Wednesday, 21 November 2018

Appetitive reversal learning differences of two honey bee subspecies with different foraging behaviors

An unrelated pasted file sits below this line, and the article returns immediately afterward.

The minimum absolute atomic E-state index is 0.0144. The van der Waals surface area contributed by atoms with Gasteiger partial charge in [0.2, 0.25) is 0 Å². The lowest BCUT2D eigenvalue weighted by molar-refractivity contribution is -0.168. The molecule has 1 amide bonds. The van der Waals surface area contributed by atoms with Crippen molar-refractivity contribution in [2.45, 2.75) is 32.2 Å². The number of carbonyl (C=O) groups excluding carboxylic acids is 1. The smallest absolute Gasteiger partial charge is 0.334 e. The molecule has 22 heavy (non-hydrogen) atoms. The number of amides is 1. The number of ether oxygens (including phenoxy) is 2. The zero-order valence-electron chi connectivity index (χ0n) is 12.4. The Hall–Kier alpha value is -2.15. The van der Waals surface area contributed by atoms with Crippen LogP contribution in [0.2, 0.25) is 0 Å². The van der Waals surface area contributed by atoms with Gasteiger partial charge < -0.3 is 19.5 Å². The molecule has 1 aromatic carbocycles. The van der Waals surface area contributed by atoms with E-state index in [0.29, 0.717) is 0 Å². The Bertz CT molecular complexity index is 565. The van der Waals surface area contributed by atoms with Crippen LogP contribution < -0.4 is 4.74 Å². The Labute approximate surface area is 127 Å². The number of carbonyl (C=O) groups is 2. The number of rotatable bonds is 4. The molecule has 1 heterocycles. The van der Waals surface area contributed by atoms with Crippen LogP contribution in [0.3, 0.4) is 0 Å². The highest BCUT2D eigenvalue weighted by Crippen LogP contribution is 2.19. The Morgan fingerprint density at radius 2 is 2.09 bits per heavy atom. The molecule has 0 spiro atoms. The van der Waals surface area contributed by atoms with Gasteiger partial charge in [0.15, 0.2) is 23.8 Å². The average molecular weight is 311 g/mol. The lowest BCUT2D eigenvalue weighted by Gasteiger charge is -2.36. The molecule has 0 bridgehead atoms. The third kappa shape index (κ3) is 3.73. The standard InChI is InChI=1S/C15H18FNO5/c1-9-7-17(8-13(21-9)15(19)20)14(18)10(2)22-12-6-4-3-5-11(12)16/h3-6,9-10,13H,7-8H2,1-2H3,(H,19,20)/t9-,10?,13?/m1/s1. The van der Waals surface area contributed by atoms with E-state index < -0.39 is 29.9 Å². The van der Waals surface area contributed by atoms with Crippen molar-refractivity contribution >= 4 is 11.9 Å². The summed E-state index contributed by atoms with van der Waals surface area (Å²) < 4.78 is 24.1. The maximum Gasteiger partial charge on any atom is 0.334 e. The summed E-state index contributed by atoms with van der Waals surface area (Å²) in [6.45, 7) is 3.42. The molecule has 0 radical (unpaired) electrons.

PEER-REVIEWED Zoological Science section Research articleAnimal BehaviorEcologyEntomologyEvolutionary Studies Eddie Pérez Claudio1, Yoselyn Rodriguez-Cruz2, Okan Can Arslan3, Tugrul Giray​4, José Luis Agosto Rivera4, Meral Kence3, Harrington Wells5, Charles I. Abramson6 November 21, 2018 Note that a Preprint of this article also exists, first published October 11, 2018. Author and article information Abstract We aimed to examine mechanistically the observed foraging differences across two honey bee, Apis mellifera, subspecies using the proboscis extension response assay. Specifically, we compared differences in appetitive reversal learning ability between honey bee subspecies: Apis mellifera caucasica (Pollman), and Apis mellifera syriaca (Skorikov) in a “common garden” apiary. It was hypothesized that specific learning differences could explain previously observed foraging behavior differences of these subspecies: A.m. caucasica switches between different flower color morphs in response to reward variability, and A.m. syriaca does not switch. We suggest that flower constancy allows reduced exposure by minimizing search and handling time, whereas plasticity is important when maximizing harvest in preparation for long winter is at a premium. In the initial or Acquisition phase of the test we examined specifically discrimination learning, where bees were trained to respond to a paired conditioned stimulus with an unconditioned stimulus and not to respond to a second conditioned stimulus that is not followed by an unconditioned stimulus. We found no significant differences among the subspecies in the Acquisition phase in appetitive learning. During the second, Reversal phase of the experiment, where flexibility in association was tested, the paired and unpaired conditioned stimuli were reversed. During the Reversal phase A.m. syriaca showed a reduced ability to learn the reverse association in the appetitive learning task. This observation is consistent with the hypothesis that A.m. syriaca foragers cannot change the foraging choice because of lack of flexibility in appetitive associations under changing contingencies. Interestingly, both subspecies continued responding to the previously rewarded conditioned stimulus in the reversal phase. We discuss potential ecological correlates and molecular underpinnings of these differences in learning across the two subspecies. In addition, in a supplemental experiment we demonstrated that these differences in appetitive reversal learning do not occur in other learning contexts. Cite this as Pérez Claudio E, Rodriguez-Cruz Y, Arslan OC, Giray T, Agosto Rivera JL, Kence M, Wells H, Abramson CI. 2018. Appetitive reversal learning differences of two honey bee subspecies with different foraging behaviors. PeerJ 6:e5918 Main article text Introduction A honey bee colony shifts its foraging effort as the floral resources come and go in the environment (see Seeley, 1995). This dynamic allocation of foragers is thought to be adaptive since resources are harvested maximally. The basis of this constant response to changes in floral resources is the preference and foraging decisions of individual honey bees. Several mechanisms involving learning have been shown to be important in decisions of individual foragers (Ferguson, Cobey & Smith, 2001). We examined whether plasticity in appetitive learning will differentiate bees of Apis mellifera caucasica subspecies that switch foraging preferences with ease from bees of Apis mellifera syriaca subspecies that do not switch even when reward contingencies change (see Çakmak et al., 2010). Both specialist strategy of A.m. syriaca, and generalist strategy of A.m. caucasica could be adaptive in their respective environments. The hypothesis is that specializing on a single flower type makes the bee faster both in finding the flower and in handling the flower, and thus decreases the time spent outside, at risk, or exposure to predators. Therefore, appetitive learning flexibility in the specialist subspecies, A.m. syriaca should be reduced to keep the bee focused on a single flower type. Alternately, in a low risk environment, a fully plastic foraging choice toward the most rewarding resources is the best solution, and favors greater learning plasticity in the generalist subspecies, A.m. caucasica. Then predation risk sets limits to plasticity in foraging choice (DeWitt, Sih & Wilson, 1998; Murren et al., 2015). Honey bees live in a wide range of habitats, extending from tropical to subarctic, either because of human intervention or because of evolutionary history of the populations (Whitfield et al., 2006; Wallberg et al., 2014). These genetically distinct populations are recognized as subspecies or races. Bringing members of different subspecies together for experiments revealed many genetic differences in behavior and its regulation (Giray et al., 2000; Brillet et al., 2002; Alaux et al., 2009; Çakmak et al., 2009, 2010; Kence et al., 2013; Büchler et al., 2014). Foraging choice differences across two subspecies from Turkey provides the ideal situation to test the underlying learning plasticity differences across specialists and generalists. Previously, A.m. syriaca and A.m. caucasica bees have been studied for genetic, colony and behavioral differences (genetics: Bodur, Kence & Kence, 2007; foraging behavior: Çakmak et al., 2009; colony traits: Çakmak et al., 2010; Kence et al., 2013). The bees from the subspecies A.m. syriaca inhabit southeast Anatolia, a generally dry habitat with longer seasonal foraging periods constrained by periodic blooms of one or few flowers (Kandemir, Kence & Kence, 2000; Kandemir et al., 2006). For foraging A.m. syriaca bees, minimizing predation risk is important. In this region, there is a predatory wasp that can capture foraging honey bees, and bees of this region are demonstrated to have specific behavioral adaptations against this Vespa species, such as reducing foraging activity (Ishay, Bytinski-Salz & Shulov, 1967; Butler, 1974; Ruttner, 1988; Roubik, 1992; Çakmak, Wells & Firatli, 1998). This response is absent in A.m. mellifera (Matsuura & Sakagami, 1973). In contrast, the bees from the subspecies A.m. caucasica inhabit temperate deciduous forests in the northeast of Anatolia and the eastern Black Sea coast regions of Turkey. Weather in these regions limits foraging to a short, 3-month seasonal period, making it important to maximize collection rate. One specific type of plasticity in learning, reversal learning, has been examined because of its potential relevance to tracking changing foraging resources (Ferguson, Cobey & Smith, 2001). The bees learn to associate a stimulus (a floral odor) with a reward and learn to discriminate this from a second odor not associated with reward. Later bees are asked to switch the odor associations. Reversal learning measures behavioral flexibility, and either single or multiple reversions, and either two or more choices are utilized to examine the extent of flexibility (Izquierdo et al., 2017). In comparison of bees of different ages (Ben-Shahar et al., 2000), selected lines (Ferguson, Cobey & Smith, 2001), and subspecies (Abramson et al., 2015), rate of reversal appears to differ, albeit the shape of reversal appears to remain similar (see Fig. S1). In the context of foraging behavior, reversal learning is similar to when a bee visits one flower providing nectar at that time, and later in the day switch to a different flower, that is, providing nectar then (Wagner et al., 2013). In addition, the response of bees to variability in nectar availability is similar to the response of other organisms such as vertebrates to variable reward or resources under experimental or natural conditions (Commons, Kacelnik & Shettleworth, 1987). For instance, if the constant forage rate would provide energetic needs, organisms are likely to abandon variable reward for constant reward (Caraco, 1981; Zalocusky et al., 2016). In previous work, we have demonstrated that bees from the temperate subspecies A.m. caucasica a more likely to switch to a different flower color morph. In contrast, bees from the subtropical subspecies A.m. syriaca are not sensitive to variability in reward, and continue to visit the same flower morph even when rate of reward is one in three visits (Çakmak et al., 2010; Fig. 1). Foraging visits of bees from two subspecies to alternate flowers when preferred flower provides constant or variable amounts of nectar reward. Figure 1: Foraging visits of bees from two subspecies to alternate flowers when preferred flower provides constant or variable amounts of nectar reward. Average percent visits to alternate flower color was significantly less for A.m. syriaca than caucasica. Bees first visited blue, white or yellow flowers. Later they visited alternates or initial preferred flowers with either constant reward (two μl 1M sucrose) or variable reward (only one of three flowers with six μl reward). Sample size: six colonies/subspecies, 30–35 bees/colony, 30–40 choices/bee. Error bars = SE. Factorial ANOVA indicated significant subspecies differences. Groups with different letters above bars are different at p < 0.05 (Çakmak et al., 2010). Download full-size imageDOI: 10.7717/peerj.5918/fig-1 We hypothesized that flower constancy even when faced with variable reward could be due to learning and memory differences of A.m. syriaca bees from other bees, including A.m. caucasica. We used the proboscis extension response (PER) conditioning (Abramson et al., 2015) assay to examine differences in appetitive learning behavior across bees from colonies of both subspecies maintained in a “common garden” apiary (Kence et al., 2013).